Miles is accused of killing Deputy Darren Goforth, 47, in northwest Harris County. Investigators say Deputy Goforth had worked an accident scene at around 8:30pm, then went to a gas station on Telge and West Road. As he was pumping gas, detectives say Miles approached Deputy Goforth from behind, said nothing and fired multiple shots. Once he fell to the ground, authorities say Miles fired more shots at the deputy. Deputy Goforth was pronounced dead at the scene.

It’s not yet a return to the bad old days of the 70s as far as the violence goes, but the rhetoric and justification for the violence by the leftist media is certainly at a fever pitch.

Meanwhile, in Waller County, TX:

Armed-Black-Panthers-in-Waller 150812

WALLER COUNTY, Texas — A group of armed members of the New Black Panther Party marched on the Waller County Jail Wednesday afternoon chanting “The revolution is on… Off the pigs,” and “Oink Oink… Bang Bang!” The group of about fifteen Black Panthers exercised their First and Second Amendment rights. The group was met in Waller County by a large contingent of Harris County (Houston) Sheriff’s Office deputies.

It went peacefully, mostly because it was a standoff, and because when you’re chanting “kill the cops” in front of them, if you do something stupid you’re going to get mowed down.

First off, I’m supportive of them exercising their First and Second Amendment rights.  An armed society is a polite society – presence of arms kept both sides from acting the fool because both sides knew the consequences of their actions.  But I don’t think it’s terribly productive to protest someone while armed saying “we want to kill you”.  Not exactly from the pages of Dale Carnegie’s books.

I’ve said it before with regards to gun control in California – no small part of that state’s slide into draconian laws was done as a response to a Black Panther march on Sacramento that scared the white people in power.  Everybody lost for that.  It was a loss for the average citizen who committed no crime but lost a right, it was a loss to the CA government and the Panthers because it ended discourse and started a backlash by the power structure.  The grievance wasn’t really heard when a threat was made.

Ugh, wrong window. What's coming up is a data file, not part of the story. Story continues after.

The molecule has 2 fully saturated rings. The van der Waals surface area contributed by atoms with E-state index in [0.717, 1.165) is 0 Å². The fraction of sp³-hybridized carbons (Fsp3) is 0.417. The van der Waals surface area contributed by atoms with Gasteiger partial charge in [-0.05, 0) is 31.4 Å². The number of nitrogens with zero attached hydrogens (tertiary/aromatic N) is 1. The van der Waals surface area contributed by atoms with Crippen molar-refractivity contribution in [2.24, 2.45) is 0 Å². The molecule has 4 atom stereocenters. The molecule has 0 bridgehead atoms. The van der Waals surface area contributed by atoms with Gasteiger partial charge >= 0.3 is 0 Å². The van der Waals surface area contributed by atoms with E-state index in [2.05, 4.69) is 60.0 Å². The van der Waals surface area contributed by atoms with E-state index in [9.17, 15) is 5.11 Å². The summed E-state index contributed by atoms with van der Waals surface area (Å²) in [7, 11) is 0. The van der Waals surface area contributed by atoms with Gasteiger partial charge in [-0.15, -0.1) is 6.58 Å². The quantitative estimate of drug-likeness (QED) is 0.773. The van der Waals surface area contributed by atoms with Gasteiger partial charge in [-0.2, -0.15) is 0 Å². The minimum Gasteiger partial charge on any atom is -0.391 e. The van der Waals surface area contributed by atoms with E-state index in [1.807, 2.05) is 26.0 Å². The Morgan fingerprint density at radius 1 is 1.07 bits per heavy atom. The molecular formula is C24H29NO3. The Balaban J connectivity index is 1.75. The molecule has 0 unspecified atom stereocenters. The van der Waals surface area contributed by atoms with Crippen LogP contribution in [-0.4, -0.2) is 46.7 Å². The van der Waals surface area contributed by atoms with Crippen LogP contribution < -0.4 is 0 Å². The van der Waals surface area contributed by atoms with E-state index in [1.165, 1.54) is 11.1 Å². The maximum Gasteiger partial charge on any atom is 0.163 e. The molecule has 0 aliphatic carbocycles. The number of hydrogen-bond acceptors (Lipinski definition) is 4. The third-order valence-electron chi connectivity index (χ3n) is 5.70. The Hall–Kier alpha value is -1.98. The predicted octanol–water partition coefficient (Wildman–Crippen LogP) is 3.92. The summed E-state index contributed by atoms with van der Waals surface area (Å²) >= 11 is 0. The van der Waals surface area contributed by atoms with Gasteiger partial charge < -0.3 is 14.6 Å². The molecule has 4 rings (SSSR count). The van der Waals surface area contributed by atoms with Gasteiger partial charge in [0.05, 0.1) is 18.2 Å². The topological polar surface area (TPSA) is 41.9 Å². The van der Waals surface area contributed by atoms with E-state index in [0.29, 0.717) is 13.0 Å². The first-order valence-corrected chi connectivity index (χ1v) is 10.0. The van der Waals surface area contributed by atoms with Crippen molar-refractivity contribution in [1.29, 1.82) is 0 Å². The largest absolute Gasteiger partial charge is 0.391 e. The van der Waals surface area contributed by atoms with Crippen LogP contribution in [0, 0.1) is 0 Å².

Same goes here.  If you don’t chant “die pigs die” (yes, it’s only reported they said “off the pigs” but it’s the same thing), you might get a better response.  Sling your arms like Open Carry Texas does and have the same march without the death threats and you’ll get a much better response.  The action also further illustrates the hypocrisy of the left – if a group decided to protest other government officials with “off the ____” – making threats against higher elected officials (especially Democrats), they’d be jumped on by the FBI so fast their heads would spin.

This is a lot more effective display anyway – assuming one’s concern is about lives:

his life matters 150814That turns down rhetoric and shows a desired goal of racial/ethnic harmony.  Of course, that’s assuming one believes that groups like #blacklivesmatter (apparently run by white leftists) actually give a crap about any lives and aren’t just pushing for their own hard left political angle.

The effects of that kind of ramping up of hate and distrust of local/state authorities is a good way to build up more demands for federalizing the police and controlling everything from DC.  The answer is always more power for those who want even more power.

It’s also why the “police acted stupidly” with the professor, why “if I had a son he’d look like Trayvon”, etc., is always the first thing the pres says, while at the federal level, anyone who questions Eric Holder about the Obama ATF sending guns to narcoterrorist cartels is racist because Eric Holder is black.  (And to the Obama administration, Mexican lives don’t matter unless they’re illegally in the US voting for Democrats).

It’s also how people started making excuses for a narcissist news reporter murderer:

Revenge race murder: Bitter black reporter who gunned down white ex-colleagues live on air and posted the video online blames Charleston shootings and anti-gay harassment in manifesto

…he professes a deep respect for other mass shooters like Virginia Tech gunman Seung-Hui Cho.

‘Also, I was influenced by Seung–Hui Cho. That’s my boy right there. He got NEARLY double the amount that Eric Harris and Dylann Klebold got…just sayin’.

He goes on to say that he has faced both racial and sexual discrimination as a black, gay man and that he was just waiting to explode.